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Title: Impacts of spiral-wound membrane modules in organic solvent nanofiltration applications
Author: Shi, Binchu
ISNI:       0000 0004 6061 6560
Awarding Body: Imperial College London
Current Institution: Imperial College London
Date of Award: 2017
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In recent years organic solvent nanofiltration has showed great potential in a number of industrial fields. A growing number of studies have been reported on development of new membrane materials, optimisation of membrane manufacturing conditions, enhancement of membrane performance and fundamental understanding of molecular transport through membranes. However, studies on spiral-wound membrane modules which are almost exclusively applied in industry are few. In this research project, experimental data on spiral-wound membrane modules of different sizes (from 1.8"x12" to 4.0"x40") in solutions covering a wide range of solute concentrations were collected under steady state operation. Then a procedure to obtain correlations describing fluid dynamics and mass transfer characteristics in the modules was developed using a limited number of experimental data for flat sheets and a 1.8"x12" module only. Furthermore, a multi-scale model for simulating the performance of processes using the modules was developed, considering the molecular transport through the membranes (membrane scale), the fluid dynamics and mass transfer characteristics in the modules (module scale) and the thermodynamic and physical properties of the solutions as a function of operating conditions (process scale). This model was used to simulate the performance of a batch concentration process using different modules under various operating conditions, and good agreement between simulation and experiments was found. In addition, the impact of ultra-high membrane permeance on process efficiency is examined in organic solvent nanofiltration and reverse osmosis as case studies via simulation, considering both concentration polarisation and pressure drops in modules. The key conclusion is that ultra-high permeance membranes will not be able to make a significant impact on process efficiency with current module designs; and the recommendation is that fresh research into module and process design is required.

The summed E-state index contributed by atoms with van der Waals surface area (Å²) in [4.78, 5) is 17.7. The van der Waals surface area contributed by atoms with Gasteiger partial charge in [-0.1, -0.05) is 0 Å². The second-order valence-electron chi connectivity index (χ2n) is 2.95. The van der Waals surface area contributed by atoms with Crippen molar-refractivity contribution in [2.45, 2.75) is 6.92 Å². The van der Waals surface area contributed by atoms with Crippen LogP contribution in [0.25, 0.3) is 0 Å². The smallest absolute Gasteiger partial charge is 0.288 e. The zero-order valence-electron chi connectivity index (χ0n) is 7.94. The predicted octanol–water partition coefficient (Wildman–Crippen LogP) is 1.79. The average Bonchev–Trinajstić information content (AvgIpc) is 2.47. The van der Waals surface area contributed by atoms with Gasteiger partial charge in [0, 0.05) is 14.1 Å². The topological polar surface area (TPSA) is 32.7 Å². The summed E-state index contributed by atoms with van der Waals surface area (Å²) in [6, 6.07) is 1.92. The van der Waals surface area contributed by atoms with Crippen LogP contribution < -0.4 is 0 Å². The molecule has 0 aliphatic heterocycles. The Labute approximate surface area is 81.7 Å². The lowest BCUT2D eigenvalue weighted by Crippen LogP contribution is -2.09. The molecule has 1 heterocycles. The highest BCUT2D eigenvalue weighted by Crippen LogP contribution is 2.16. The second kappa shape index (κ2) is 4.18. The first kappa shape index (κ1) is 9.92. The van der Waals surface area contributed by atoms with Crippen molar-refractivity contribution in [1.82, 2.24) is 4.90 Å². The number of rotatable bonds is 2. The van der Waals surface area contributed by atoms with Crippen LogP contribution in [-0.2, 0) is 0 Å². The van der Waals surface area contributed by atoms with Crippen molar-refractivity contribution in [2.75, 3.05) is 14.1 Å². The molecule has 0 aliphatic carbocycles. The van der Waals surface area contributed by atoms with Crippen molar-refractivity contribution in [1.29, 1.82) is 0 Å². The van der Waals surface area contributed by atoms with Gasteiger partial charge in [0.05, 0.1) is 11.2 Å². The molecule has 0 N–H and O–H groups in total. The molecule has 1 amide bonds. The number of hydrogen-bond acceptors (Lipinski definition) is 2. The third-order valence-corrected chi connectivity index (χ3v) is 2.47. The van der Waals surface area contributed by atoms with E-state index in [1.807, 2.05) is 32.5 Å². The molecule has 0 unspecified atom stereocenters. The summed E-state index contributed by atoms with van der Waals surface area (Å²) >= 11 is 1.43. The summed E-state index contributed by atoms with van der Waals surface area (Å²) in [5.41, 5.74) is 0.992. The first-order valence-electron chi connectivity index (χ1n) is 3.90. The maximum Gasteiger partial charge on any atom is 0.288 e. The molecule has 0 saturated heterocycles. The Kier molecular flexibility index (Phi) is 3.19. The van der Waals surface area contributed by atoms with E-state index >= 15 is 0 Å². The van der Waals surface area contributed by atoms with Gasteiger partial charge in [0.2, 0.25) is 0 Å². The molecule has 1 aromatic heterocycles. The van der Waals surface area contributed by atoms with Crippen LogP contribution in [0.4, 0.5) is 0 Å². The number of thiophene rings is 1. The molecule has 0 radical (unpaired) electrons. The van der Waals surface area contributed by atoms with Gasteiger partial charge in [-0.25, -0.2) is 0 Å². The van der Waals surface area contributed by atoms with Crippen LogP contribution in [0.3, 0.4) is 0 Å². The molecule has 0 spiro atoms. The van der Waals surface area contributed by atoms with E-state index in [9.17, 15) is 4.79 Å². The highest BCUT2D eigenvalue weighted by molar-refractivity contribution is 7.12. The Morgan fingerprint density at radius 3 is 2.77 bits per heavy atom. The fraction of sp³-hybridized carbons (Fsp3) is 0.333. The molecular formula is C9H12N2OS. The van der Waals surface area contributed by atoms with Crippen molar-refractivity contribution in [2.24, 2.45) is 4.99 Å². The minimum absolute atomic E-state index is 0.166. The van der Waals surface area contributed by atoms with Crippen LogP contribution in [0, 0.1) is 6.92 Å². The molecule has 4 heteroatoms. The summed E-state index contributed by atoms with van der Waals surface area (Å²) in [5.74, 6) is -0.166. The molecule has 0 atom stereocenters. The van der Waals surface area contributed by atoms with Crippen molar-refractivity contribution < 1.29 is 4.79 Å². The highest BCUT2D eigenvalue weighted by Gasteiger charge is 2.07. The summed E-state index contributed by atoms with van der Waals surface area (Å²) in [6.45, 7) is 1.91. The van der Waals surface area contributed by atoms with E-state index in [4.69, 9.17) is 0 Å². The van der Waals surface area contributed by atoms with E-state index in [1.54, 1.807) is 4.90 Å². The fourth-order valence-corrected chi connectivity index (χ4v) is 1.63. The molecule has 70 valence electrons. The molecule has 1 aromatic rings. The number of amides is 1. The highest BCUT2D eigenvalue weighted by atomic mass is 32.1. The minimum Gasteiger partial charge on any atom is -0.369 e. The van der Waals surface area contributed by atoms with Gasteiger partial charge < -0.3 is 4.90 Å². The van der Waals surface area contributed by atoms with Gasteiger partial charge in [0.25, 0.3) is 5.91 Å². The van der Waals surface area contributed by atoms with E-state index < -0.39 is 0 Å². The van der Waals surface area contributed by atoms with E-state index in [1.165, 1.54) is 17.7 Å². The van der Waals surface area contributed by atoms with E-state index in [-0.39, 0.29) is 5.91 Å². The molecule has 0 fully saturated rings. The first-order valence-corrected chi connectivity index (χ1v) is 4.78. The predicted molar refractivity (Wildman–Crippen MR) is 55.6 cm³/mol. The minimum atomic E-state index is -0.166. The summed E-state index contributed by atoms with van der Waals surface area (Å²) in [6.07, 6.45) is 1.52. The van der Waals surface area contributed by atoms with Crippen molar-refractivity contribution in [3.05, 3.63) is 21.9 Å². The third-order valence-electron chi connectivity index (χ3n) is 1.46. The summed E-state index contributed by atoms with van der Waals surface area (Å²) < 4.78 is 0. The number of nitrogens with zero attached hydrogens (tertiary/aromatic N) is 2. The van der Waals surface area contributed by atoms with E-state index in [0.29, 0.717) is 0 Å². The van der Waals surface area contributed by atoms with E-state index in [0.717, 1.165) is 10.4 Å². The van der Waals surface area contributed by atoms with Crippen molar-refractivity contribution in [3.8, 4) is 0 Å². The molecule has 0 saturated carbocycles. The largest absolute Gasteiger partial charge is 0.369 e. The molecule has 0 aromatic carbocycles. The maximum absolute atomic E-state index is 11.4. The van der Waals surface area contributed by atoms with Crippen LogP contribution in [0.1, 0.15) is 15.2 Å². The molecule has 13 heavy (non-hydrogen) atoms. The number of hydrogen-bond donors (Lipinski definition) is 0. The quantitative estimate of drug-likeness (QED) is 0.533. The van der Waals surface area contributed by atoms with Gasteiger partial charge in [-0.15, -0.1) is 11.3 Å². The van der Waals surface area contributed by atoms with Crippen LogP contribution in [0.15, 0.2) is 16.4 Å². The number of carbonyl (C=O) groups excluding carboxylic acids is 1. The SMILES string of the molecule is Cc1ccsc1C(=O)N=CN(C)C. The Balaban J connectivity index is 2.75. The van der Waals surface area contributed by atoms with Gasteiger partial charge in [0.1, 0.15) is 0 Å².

Supervisor: Livingston, Andrew ; Zhang, Shengfu Sponsor: European Community ; Evonik Industries
Qualification Name: Thesis (Ph.D.) Qualification Level: Doctoral